Worn-Out Schools Threatening Lives of Students in Iran

According to the director of the Task Force to Modernize Tehran Province’s Schools, there are nearly 1000 worn-out, unsafe schools in the province, accounting for 25-30 percent of the educational space.

The regime’s education official says that at least three billion tomans is needed to restore an old school, making it impossible to provide the financial resources to modernize a thousand schools.

The average age of these schools is 35-40 years and even more, which are being used despite lacking standard requirements and being in a critical, unusable state. (Regime’s Khabar TV, April 4)

Meanwhile, head of the Task Force to Modernize Country’s Schools has spoken of 164 thousand classrooms in the country that need retrofitting. (State-run ISNA news agency, March 31, 2017)

Also Tasnim news agency quotes the head of ‘Iranian School Builders Donor Community’ as saying “country’s worn-out schools threaten lives of millions of students.” (State-run Tasnim news agency, March 24, 2016)

All this is in addition to the fact that all the country’s students have not the possibility to study at ordinary schools. A significant number of students have to study in ‘conex box classrooms’, which are far from being safe.

Regime’s Channel five recently reported on a school in Yousefkal village in Sardasht, whose students were faced with the school’s oil heater flaring up less than an hour after they entered their classroom. The report continues to say that there are many conex box classrooms in the country that are far from educational standards.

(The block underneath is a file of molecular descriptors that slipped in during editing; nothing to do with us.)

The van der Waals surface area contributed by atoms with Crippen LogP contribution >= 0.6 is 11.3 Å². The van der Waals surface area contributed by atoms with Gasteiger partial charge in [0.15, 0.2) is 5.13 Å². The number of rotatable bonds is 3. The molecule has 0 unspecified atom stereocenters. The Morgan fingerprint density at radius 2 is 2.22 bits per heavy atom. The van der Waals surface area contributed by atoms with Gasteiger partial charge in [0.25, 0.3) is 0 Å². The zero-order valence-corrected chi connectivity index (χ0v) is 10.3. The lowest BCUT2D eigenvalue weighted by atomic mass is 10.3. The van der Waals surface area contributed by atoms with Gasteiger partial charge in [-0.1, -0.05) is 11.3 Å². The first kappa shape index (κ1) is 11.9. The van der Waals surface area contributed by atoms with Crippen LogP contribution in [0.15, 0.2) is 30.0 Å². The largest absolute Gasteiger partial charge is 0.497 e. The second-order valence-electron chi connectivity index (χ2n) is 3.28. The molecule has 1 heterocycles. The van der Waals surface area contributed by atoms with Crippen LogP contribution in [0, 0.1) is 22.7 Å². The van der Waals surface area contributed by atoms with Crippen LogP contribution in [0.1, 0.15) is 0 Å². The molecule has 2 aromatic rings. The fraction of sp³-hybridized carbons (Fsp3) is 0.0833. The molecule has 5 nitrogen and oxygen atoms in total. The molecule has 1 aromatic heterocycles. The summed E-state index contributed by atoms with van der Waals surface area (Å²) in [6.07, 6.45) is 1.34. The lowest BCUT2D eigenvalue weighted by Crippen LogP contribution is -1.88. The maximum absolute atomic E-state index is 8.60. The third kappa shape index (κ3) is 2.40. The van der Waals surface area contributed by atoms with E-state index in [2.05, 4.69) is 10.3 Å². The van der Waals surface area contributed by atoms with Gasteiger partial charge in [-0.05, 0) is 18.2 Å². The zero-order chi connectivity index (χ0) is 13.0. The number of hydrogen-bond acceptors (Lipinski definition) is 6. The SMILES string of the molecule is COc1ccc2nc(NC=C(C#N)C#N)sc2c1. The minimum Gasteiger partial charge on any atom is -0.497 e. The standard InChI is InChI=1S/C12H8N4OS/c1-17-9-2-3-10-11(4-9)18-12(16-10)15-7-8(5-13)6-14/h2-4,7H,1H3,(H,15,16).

Country’s worn-out schools and tight educational spaces are not only threatening student’s lives, but lower the learning capacities of them as well.

In this regard, the so-called ‘executive headquarters of Imam’s directive’ website quotes the head of ‘East-Azerbaijan School Modernization Task Force’ as saying “a few days ago, I visited a 1700-square-meter school near Tabriz, while 530 students were studying there so that the benches in classrooms were so close to the blackboard. These conditions will undermine both students and teachers and significantly lower learning level as the space is not suitable for a classroom and is far from standards.”

So, it becomes clear that worn-out schools are not limited to a city or a province, but schools all over the country are in such worn-out state.

When provinces like Tehran, West and East Azerbaijan have such conditions, it would be quite predictable how deplorable the status of schools in remote, deprived provinces like Sistan and Baluchestan is.

Despite such dangerous conditions, however, the regime has done nothing about it. While the funds allocated to security entities like the Revolutionary Guards and law enforcement forces increase every year, the Education funding is so low that 98 percent of it is spent on employees’ salaries, as confessed by regime officials.

Regime’s former Deputy Minister of Education says in an interview with the terrorist Quds Force’s Tasnim news agency that 2017 will be a tough year for the Ministry.

“Ministry of Education should pay 33 thousand billion tomans to its employees in 2017”, he added,”This means that there will be a drought of financial resources this year as well.”

The regime official added that the 2016 budget didn’t meet the Ministry’s needs either. “If the Ministry of Education pays on average 2500 billion tomans to its employees each month, it will be running out of budget to pay for the employees’ New Year rewards, and this is a hidden deficit. When (the Ministry’s) necessary financial resources are not allocated in the state budget, this means that school principals will be forced to spend from family’s pockets, thus forcing families to fund public schools.” (State-run Tasnim news agency, December 5, 2016)

The reality is that to expect this regime to address the problem of worn-out schools would be quite unrealistic, as what in the midst of regime’s corruption and plundering is not important, is the threatened lives of millions of students who study in old, worn-out schools.

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Source: / ncr-iran /

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